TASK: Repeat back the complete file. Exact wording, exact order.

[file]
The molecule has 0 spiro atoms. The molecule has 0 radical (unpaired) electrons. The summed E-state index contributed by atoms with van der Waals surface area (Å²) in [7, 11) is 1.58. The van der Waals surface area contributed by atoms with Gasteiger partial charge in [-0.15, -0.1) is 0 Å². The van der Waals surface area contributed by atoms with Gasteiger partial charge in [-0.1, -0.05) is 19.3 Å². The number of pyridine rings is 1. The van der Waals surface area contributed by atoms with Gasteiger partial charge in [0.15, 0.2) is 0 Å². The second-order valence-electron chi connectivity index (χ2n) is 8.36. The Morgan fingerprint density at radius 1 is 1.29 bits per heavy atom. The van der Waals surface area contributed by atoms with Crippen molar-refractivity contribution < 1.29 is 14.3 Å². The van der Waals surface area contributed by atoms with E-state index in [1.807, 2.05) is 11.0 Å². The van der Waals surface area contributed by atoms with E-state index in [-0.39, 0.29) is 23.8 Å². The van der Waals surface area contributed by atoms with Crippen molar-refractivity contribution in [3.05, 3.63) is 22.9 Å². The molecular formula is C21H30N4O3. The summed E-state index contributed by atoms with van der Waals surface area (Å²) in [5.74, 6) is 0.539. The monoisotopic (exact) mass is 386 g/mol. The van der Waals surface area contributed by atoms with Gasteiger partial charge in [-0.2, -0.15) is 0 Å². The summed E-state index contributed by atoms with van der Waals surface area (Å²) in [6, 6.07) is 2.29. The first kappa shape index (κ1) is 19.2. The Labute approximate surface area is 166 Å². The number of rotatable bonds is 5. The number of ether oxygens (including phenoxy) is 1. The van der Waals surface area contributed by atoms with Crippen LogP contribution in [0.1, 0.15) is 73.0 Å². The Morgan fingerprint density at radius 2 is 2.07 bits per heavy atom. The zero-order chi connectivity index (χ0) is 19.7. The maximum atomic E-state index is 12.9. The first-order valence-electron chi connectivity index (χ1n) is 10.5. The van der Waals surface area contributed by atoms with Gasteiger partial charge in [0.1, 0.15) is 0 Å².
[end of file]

The molecule has 0 spiro atoms. The molecule has 0 radical (unpaired) electrons. The summed E-state index contributed by atoms with van der Waals surface area (Å²) in [7, 11) is 1.58. The van der Waals surface area contributed by atoms with Gasteiger partial charge in [-0.15, -0.1) is 0 Å². The van der Waals surface area contributed by atoms with Gasteiger partial charge in [-0.1, -0.05) is 19.3 Å². The number of pyridine rings is 1. The van der Waals surface area contributed by atoms with Gasteiger partial charge in [0.15, 0.2) is 0 Å². The second-order valence-electron chi connectivity index (χ2n) is 8.36. The Morgan fingerprint density at radius 1 is 1.29 bits per heavy atom. The van der Waals surface area contributed by atoms with Crippen molar-refractivity contribution < 1.29 is 14.3 Å². The van der Waals surface area contributed by atoms with E-state index in [1.807, 2.05) is 11.0 Å². The van der Waals surface area contributed by atoms with E-state index in [-0.39, 0.29) is 23.8 Å². The van der Waals surface area contributed by atoms with Crippen molar-refractivity contribution in [3.05, 3.63) is 22.9 Å². The molecular formula is C21H30N4O3. The summed E-state index contributed by atoms with van der Waals surface area (Å²) in [5.74, 6) is 0.539. The monoisotopic (exact) mass is 386 g/mol. The van der Waals surface area contributed by atoms with Gasteiger partial charge in [-0.2, -0.15) is 0 Å². The summed E-state index contributed by atoms with van der Waals surface area (Å²) in [6, 6.07) is 2.29. The first kappa shape index (κ1) is 19.2. The Labute approximate surface area is 166 Å². The number of rotatable bonds is 5. The number of ether oxygens (including phenoxy) is 1. The van der Waals surface area contributed by atoms with Crippen LogP contribution in [0.1, 0.15) is 73.0 Å². The Morgan fingerprint density at radius 2 is 2.07 bits per heavy atom. The zero-order chi connectivity index (χ0) is 19.7. The maximum atomic E-state index is 12.9. The first-order valence-electron chi connectivity index (χ1n) is 10.5. The van der Waals surface area contributed by atoms with Gasteiger partial charge in [0.1, 0.15) is 0 Å².